If this is the case – which I don’t think[1] -, free will may be at risk, because man wouldn’t really have a choice: to the extent that Martin Luther (De servo arbitrio, 1525) and John Calvin (De aeterna Dei praedestinatione, 1552) could claim, on this basis, that people can’t achieve redemption through their own decisions, and are predestined to salvation or damnation regardless of merit and guilt.

This is in conflict with the Catholic tradition mostly represented by Saint Thomas Aquinas, who was sure that human beings have free will, and salvation depends on us. Yet, if so, another concern rises: the problem of theodicy, or divine justice. Put another way, why does Evil exist?

That leads us back to my friend’s question: if, in fact, God is omnipotent, omniscient and omnibenevolent, that would mean He knows what we are going to do and, since He’s wholly good and has unlimited power, He could and should want to stop us from making bad decisions – then why does He let it happen?

Protestants try to respond we can’t pretend to understand God’s mind – which is actually a non-answer. On the other hand, those who relate the issue to people’s decisions, state that free will is a gift granted to us by God – thus, it can’t be simply removed.

That’s an unsatisfactory answer, especially considering bad examples like Stalin or Mao or Hitler – but it can be a starting point. In fact, I think the premise that man has got free will is right[2] – and free will is the reason why bad things can happen. But there’s another question to raise: what are the conditions which allow us to exercise free will?

In order to answer, I’d like to quote Giovanni Pico della Mirandola, who thought that men are the miracle of creation because, alone among all other beings, they are constrained by no limits, and can determine themselves according to their free will – unlike, e.g., the Angels, who are necessitated to do good (Oratio de hominis dignitate, 1486).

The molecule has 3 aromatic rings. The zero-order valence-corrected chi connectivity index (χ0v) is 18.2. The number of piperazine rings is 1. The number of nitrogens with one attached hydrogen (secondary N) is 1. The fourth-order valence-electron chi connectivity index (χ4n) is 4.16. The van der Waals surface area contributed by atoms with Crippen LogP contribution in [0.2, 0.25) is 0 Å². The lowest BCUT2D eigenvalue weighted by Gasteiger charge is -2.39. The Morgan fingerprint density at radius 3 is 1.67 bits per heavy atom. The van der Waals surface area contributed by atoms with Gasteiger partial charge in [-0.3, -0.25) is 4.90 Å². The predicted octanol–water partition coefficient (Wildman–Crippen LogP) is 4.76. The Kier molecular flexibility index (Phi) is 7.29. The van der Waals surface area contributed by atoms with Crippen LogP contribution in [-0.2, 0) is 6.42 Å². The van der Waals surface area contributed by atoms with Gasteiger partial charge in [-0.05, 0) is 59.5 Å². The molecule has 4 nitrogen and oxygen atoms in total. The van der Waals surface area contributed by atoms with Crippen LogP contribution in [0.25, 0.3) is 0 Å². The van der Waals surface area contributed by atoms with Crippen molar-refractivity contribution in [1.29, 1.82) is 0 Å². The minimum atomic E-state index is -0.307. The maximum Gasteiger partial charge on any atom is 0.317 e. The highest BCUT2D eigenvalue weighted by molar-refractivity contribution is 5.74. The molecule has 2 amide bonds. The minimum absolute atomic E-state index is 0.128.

That’s the key point, to me. Evil is the flip side of free will – better, it’s a prerequisite for free will: because, if Evil didn’t exist, man would have no choice – no other choice than doing good.

This means that God has a terrible price to pay, because He leaves us free to choose – to choose even our fate -, although it isn’t His will “that one of these little ones should perish” (Matthew 18,14): that’s what Friedrich Nietzsche called God’s hell – His love for mankind (Also sprach Zarathustra, 1883-85). Such an absolute love as to enable man to rise to the level of the Angels, although this implies the risk of degenerating to the level of the brutes.

Therefore, free will may be the answer. And certainly, love is the last word.

 

 

[1] I don’t want to enter into the debate between compatibilism and incompatibilism: for I view I subscribe to, I would refer to De Caro, Il libero arbitrio. Una introduzione, 2004.

[2] Again, I’m not going to enter into the debate about the existence of free will: I shall confine myself to suggesting that the sceptical arguments, mostly based on a metaphysical background (see, e.g., Roderick Chisholm, Responsibility and Avoidability, 1961), can be opposed by De Caro’s argument (quoted above) about an ontological-causal pluralism, according to which men, as agents, can act through a peculiar form of causation, irreducible to physical causality.